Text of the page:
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Target will not be carrying Frank Ocean‘s debut studio album Channel Orange, in response to the label’s decision to sell it ahead of its scheduled release date via iTunes — not due to Ocean’s sexuality — according to statements from the company and Ocean’s manager. iTunes is the sole digital seller of the album until July 17.
Ocean admitted in a recent Tumblr post that he had a past romantic relationship with a man. In a tweet early Tuesday, Ocean’s manager, Christian Clancy, implied that the admission influenced Target’s decision not to carry the album, although he quickly deleted the Tweet and has since recanted.
“Target has refused to carry Frank’s album because of iTunes exclusive,” Clancy’s initial Tweet on the matter read. “Interesting since they also donate to non-equal rights organizations.” Target was at the center of a controversy last year in which it cancelled a $10 million television campaign for Lady Gaga‘s Born This Way album, reportedly due to differences over the company’s support for political candidates opposed to gay rights.
In response, Target issued a statement to Billboard.biz that reads: “The claims made about Target’s decision to not carry the Frank Ocean album are absolutely false. Target supports inclusivity and diversity in every aspect of our business. Our assortment decisions are based on a number of factors, including guest demand.”
“Target has a longstanding tradition of supporting music and artistry that reflects the diverse landscape of American culture. Our history of partnering with diverse artists includes recent partnerships with a variety of musicians, such as Ricky Martin, B.o.B., and Gloria Estefan.”
Soon after, Clancy backtracked from his original statement in a series of tweets: “I apologize for my comments about Target. They are not carrying Frank’s album because it went digital first. Not for ANY other reason. … My response was simply an emotional knee jerk reaction. … Stop. Breath. Do the best you can. Be honest. Keep it moving.”
Apparently addressing the iTunes exclusive, Target said in a statement: “At Target, we focus on offering our guests a wide assortment of physical CDs, so our selection of new releases is dedicated to physical CDs rather than titles that are released digitally in advance of the street date.”
Channel Orange — released by Def Jam and distributed by Universal Music Group Distribution — made its iTunes debut shortly after midnight on the morning of July 10, when Ocean performed on Late Night With Jimmy Fallon. The album also began streaming on Ocean’s Tumblr page. While the iTunes release was marketed as a surprise, it had been in the works for weeks, sources told Billboard.biz; an unnamed Def Jam rep and Fallon booker Jonathan Cohen told Entertainment Weekly the same thing earlier this week. “The announcement of the early digital release was part of the plan from the very beginning,” Cohen said.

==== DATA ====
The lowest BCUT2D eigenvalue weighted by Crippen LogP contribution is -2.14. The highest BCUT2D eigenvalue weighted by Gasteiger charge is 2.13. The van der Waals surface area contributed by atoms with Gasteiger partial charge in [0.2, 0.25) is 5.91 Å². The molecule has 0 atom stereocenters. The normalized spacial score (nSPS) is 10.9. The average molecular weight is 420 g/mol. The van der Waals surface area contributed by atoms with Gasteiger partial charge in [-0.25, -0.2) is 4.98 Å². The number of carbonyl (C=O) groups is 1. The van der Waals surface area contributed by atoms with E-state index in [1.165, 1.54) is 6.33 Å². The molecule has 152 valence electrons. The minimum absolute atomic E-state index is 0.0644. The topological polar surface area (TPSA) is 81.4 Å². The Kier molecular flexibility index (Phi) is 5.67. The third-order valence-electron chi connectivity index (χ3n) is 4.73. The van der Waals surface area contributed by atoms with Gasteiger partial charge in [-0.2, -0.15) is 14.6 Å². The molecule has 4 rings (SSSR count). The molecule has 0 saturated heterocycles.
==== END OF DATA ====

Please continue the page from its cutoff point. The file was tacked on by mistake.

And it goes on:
How much all of this will affect Ocean’s first-week sales remains to be seen, but Channel Orange is soaring past early, pre-release sales forecasts: at press time, the album looked set to debut at No. 2 on the Billboard 200 next week with a robust 100,000 to 120,000 copies — nearly all from Apple’s iTunes Store.
Initial forecasts had pinned its start somewhere in the 40,000 to 50,000 range. That would have fallen in line with the bows of Odd Future’s own debut studio set The OF Tape Vol. 2 earlier this year (No. 5 with 40,000) and Odd Future member Tyler, the Creator‘s Goblin (No. 5 in 2011 with 45,000).
While the album’s CD version wasn’t publicly scheduled to go on sale until July 17, physical retailers have been told by Universal to start selling the album as soon as they receive it. Thus, some physical CDs will be in the mix when the album makes its debut on the Billboard 200 next week.
Based on past situations in retail, it seems possible that Target was not informed about the iTunes exclusive in advance — which is usually the retail procedure with exclusives — and may have cancelled its order of the Ocean album when they learned about it.
At press time, neither Ocean nor the label had granted Billboard.biz’s requests for comment on the situation.
With Keith Caulfield and Ed Christman
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